Chris' Walk brings hope, anti-heroin message
BATAVIA – Small crowds moved among the vendors and silent auction items at the Batavia Riverwalk Saturday afternoon while a live band played, some ran a 5K while others walked a mile.
The Sixth Annual Chris' Walk Against Substance Abuse is a remembrance of Vicki Foley's son Chris, who died of a heroin overdose at 27 in 2007. But it is an awareness campaign, a call to action and a place where those affected by addiction can get support.
Foley, of St. Charles, hosts the walk so other families would not have to suffer the same loss she has.
Speakers included Kane County Sheriff Pat Perez and Coroner Rob Russell – and a recovering heroin addict Penny Hammersley, 32.
"By the grace of God, this Monday, I'll have a year sober," Hammersley said as the crowd applauded. "This has affected me since I was 13. It doesn't just affect me. It affects my family, my friends, everything I do. This drug, this disease, does not discriminate. It doesn't matter what your background is, where you come from or what your background is, if you're rich, poor, homeless, good family, bad family, abuse, support, love, hate – if it has you, it will destroy you. It takes your soul."
Hammersley, of DeKalb, said she found support in a 12-step program. Her message for other addicts is, they are not alone and help is available.
Perez praised Foley for bringing so many together to bring awareness to the problem of heroin addiction. Kane County has tallied 10 heroin overdose deaths so far this year.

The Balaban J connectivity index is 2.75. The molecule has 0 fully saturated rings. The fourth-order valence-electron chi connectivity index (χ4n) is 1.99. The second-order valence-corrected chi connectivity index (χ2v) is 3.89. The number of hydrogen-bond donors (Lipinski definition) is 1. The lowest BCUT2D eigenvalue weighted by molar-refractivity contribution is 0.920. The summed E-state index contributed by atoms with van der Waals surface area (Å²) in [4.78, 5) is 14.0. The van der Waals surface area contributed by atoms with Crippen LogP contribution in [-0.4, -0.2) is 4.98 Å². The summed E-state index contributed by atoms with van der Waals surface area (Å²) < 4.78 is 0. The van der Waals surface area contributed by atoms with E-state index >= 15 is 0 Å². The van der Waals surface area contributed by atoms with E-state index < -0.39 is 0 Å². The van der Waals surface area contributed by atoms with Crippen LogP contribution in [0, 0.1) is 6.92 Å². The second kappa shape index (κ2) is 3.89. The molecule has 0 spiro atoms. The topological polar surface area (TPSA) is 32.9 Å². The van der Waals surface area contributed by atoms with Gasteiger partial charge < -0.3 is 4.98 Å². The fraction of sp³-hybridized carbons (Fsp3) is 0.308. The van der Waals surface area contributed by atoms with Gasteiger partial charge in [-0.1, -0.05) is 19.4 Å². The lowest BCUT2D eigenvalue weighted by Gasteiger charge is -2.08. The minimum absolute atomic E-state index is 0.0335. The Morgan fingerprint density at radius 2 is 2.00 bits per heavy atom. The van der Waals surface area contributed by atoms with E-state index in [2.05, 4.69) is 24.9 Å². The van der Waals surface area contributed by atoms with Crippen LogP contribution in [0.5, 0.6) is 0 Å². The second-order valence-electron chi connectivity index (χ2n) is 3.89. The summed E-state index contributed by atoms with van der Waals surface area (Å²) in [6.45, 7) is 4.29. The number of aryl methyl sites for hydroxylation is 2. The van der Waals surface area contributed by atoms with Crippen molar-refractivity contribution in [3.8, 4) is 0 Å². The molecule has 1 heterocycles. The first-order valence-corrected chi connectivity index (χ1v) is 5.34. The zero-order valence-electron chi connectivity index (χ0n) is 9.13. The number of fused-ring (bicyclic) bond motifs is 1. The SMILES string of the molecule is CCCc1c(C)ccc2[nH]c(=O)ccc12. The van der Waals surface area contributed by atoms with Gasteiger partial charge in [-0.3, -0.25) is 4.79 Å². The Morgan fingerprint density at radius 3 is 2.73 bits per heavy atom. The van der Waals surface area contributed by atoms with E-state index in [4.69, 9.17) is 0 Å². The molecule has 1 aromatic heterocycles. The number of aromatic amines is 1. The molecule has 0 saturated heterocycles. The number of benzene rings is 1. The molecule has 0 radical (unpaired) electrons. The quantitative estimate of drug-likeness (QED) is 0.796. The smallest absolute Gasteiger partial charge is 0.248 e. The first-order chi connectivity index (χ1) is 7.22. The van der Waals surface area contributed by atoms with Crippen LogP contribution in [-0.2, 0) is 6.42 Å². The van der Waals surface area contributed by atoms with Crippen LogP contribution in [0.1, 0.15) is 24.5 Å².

"Our goal is to eradicate heroin, methamphetamines, cocaine – the drugs that are just ravaging us," Perez said. "And as hard as we fight this war, as much as we are looking out for each other, it's really sad if you read in the newspapers to see that DuPage County, our next-door neighbor is averaging one overdose death a week so far this year … Lake County is being ravaged. Will County is being ravaged."
Perez said his office continually tries to educate the public about heroin abuse.
"The thing that is disappointing to me, personally, is how many seminars for parents throughout Kane County, in targeted areas that have the highest heroin use rate and … and 20 parents show up," Perez said. "And we know it's an epidemic. And It just breaks our hearts that there is not more involvement."
Perez described heroin as a scourge that "knows no socioeconomic bounds. The drug doesn't care who you are, how much money you make, what family you come from. And we need to get people to understand, we can stop this – but it's going to take an effort by all of us."
As a retired sergeant from DuPage County, Russell said he knows how important drug education is in curbing heroin use.
"I have some ideas, but I need some more," Russell said. "I hope you will give me a call."
Valerie Kommu, 35, Chris Foley's sister, said she hopes the annual event educates other families so they would not go through what her family did during her brother's 10-year battle with addiction.
"We can celebrate his life by helping pass on the torch to other families that need help with addiction," Kommu said. "Pretty much everyone knows somebody who has an addiction. But sometimes they're embarrassed and it's nothing to be embarrassed about ... We're doing this to speak out."